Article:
But events turned sharply. William Lowndes Yancey, a staunch secessionist from Alabama, addressed the convention and invoked the specter of John Brown in a passionate rejection of "Northern violence." Yancey, along with Edmund Ruffin of Virginia and Robert Barnwell Rhett of South Carolina, forcefully argued that John Brown's Raid in October 1859 had revealed the North's true intention to dominate the South and forcibly emancipate enslaved African Americans. Southern radicals called for a federal slave code that would guarantee slaveholders' rights, and for protections for slavery in western territories. The Douglas wing of the party realized that such provocative tactics would alienate moderate Northern voters and drive them to the Republicans. Douglas's supporters rejected the proposal. Fifty Southern delegates left the convention in protest.
"Perhaps even now, the pen of the historian is nibbed to write the story of a new revolution," Yancey told a crowd of his supporters during a nighttime rally in Charleston's courthouse square.
The Democrats reconvened in Baltimore, Maryland, on June 18, 1860, and again the fire-eaters—this time numbering 110 delegates—walked out, allowing the convention eventually to nominate Douglas. The radicals, bolstered by a cohort of Upper South delegates, formed their own convention, also in Baltimore. This so-called Seceder's Convention nominated the U.S. vice president, John C. Breckinridge of Kentucky. The Virginia delegation, like the party itself, split between the Northern and Southern factions.
In Virginia, Republicans enjoyed only miniscule support, largely in the western portion of the state; indeed, Virginia's "Black Republicans" found themselves ostracized and relentlessly attacked. The lonely but outspoken cadre held its convention at Wheeling, Virginia (now West Virginia), in the far northwestern corner of the state, early in May. Delegates railed against the political domination by the "slave capitalists" of the Tidewater region. They also pointed to the disparity wrought by tax laws that favored wealthy, slave-owning planters over middling farmers, artisans, and urban laborers, but nonetheless stopped short of advocating abolition. The party's devotion to unionism, however, was resolute.
Constitutional Union Party
Campaign and Election
In Virginia, a majority of voters supported solidly Unionist candidates, despite the best efforts of Edmund Ruffin and Henry Wise. These two men lobbied hard for the stridently proslavery Breckinridge, and severely attacked each of the other candidates. Democratic governor John Letcher, meanwhile, remained a Douglas supporter. Letcher, who took office in January 1860, believed both that the senator was the legitimate Democratic candidate and that he held the party's only chance for success. The secessionists realized that the Democrats' split doomed them to failure. In fact, many in their ranks hoped that the subsequent Republican victory would force the slave states to move toward secession. Especially in the Border States of Maryland, Virginia, and Kentucky, where geography and large populations made them critical players in the politics of disunion, the 1860 election heightened tensions. As fears continued to rise that a Lincoln victory would indeed bring about a civil war, even Letcher followed the example of his predecessor, Henry Wise, in stockpiling weapons and matériel for the Virginia militia.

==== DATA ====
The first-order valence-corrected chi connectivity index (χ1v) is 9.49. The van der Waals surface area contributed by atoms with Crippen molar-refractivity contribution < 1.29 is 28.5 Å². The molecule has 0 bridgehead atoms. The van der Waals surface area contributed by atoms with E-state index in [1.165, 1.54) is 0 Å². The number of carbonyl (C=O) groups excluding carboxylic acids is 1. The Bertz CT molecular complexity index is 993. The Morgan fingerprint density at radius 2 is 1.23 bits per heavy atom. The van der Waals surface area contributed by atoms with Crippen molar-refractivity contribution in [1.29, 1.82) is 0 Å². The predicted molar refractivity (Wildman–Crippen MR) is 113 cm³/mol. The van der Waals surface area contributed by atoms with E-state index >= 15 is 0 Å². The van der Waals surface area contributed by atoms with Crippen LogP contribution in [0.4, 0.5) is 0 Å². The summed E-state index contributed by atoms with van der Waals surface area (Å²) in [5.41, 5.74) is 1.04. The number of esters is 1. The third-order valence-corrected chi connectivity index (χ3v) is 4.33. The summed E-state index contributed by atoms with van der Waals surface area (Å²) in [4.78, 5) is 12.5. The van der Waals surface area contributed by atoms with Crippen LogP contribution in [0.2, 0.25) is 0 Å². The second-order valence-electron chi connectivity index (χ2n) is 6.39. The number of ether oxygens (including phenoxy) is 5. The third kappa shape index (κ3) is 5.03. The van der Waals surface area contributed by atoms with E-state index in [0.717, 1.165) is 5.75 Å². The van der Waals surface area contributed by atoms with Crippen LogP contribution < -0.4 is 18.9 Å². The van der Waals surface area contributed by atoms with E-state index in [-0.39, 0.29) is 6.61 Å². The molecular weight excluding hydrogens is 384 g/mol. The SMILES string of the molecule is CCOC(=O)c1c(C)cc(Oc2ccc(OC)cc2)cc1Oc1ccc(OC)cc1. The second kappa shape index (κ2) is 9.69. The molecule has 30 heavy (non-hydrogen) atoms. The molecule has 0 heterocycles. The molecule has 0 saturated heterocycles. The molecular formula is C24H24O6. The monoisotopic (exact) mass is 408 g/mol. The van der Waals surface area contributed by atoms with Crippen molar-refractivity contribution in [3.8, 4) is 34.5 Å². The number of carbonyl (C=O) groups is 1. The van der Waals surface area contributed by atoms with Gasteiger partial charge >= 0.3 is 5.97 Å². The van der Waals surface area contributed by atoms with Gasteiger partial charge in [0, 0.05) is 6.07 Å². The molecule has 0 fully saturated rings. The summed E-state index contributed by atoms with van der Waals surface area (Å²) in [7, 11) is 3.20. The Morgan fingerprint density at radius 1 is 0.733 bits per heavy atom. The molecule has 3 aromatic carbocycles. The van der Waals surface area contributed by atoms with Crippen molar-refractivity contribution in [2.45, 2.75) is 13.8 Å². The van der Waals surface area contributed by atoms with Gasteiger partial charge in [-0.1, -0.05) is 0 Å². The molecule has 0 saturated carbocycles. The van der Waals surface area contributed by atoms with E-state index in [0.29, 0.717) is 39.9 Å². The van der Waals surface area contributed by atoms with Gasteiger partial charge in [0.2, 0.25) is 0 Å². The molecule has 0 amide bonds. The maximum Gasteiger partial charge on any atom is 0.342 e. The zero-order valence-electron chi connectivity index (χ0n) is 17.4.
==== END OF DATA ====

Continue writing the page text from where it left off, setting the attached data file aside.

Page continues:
October 16–18, 1859 - John Brown and twenty-one raiders attack Harpers Ferry and capture the U.S. Arsenal there in an attempt to start a slave rebellion. Five men are killed (four white and one black). Ninety United States Marines, under the command of Colonel Robert E. Lee, capture Brown, who is
December 2, 1859 - After a gripping trial held in Charles Town in which John Brown is found guilty of conspiracy, of inciting servile insurrection, and of treason against the state, he is hanged.
April 23, 1860 - The Democratic Party's national convention meets in Charleston, South Carolina. When moderates supporting U.S. senator Stephen A. Douglas of Illinois clash with the party's radical Deep South wing, the latter group walks out.
May 3, 1860 - At the Democratic Party's national convention in Charleston, South Carolina, moderate supporters of U.S. senator Stephen A. Douglas are unable to muster the necessary two-thirds majority for his nomination, even after fifty Deep South delegates walk out. The convention adjourns.
May 9, 1860 - The Constitutional Union Party, composed largely of former Whigs and Unionist Democrats, convenes its national convention in Baltimore, Maryland. The new party nominates John Bell of Tennessee to run for U.S. president.
May 16, 1860 - The Republican Party's national convention meets in Chicago, Illinois. Though U.S. senator William H. Seward of New York is the front-runner going into the convention, the delegates select the moderate Abraham Lincoln of Illinois.
June 18, 1860 - After Deep South delegates walk out of the Democratic Party's national convention in Charleston, South Carolina, the party reconvenes in Baltimore, Maryland. The so-called fire-eaters walk out again, splitting the party in two.
November 6, 1860 - Abraham Lincoln, a Republican from Illinois, is elected U.S. president. He wins 1 percent of the vote in Virginia. While John Bell of the Constitutional Union Party wins the state overall, the Southern Democrat John C. Breckenridge wins the trans-Allegheny counties of western Virginia.
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First published: May 28, 2009 | Last modified: April 5, 2011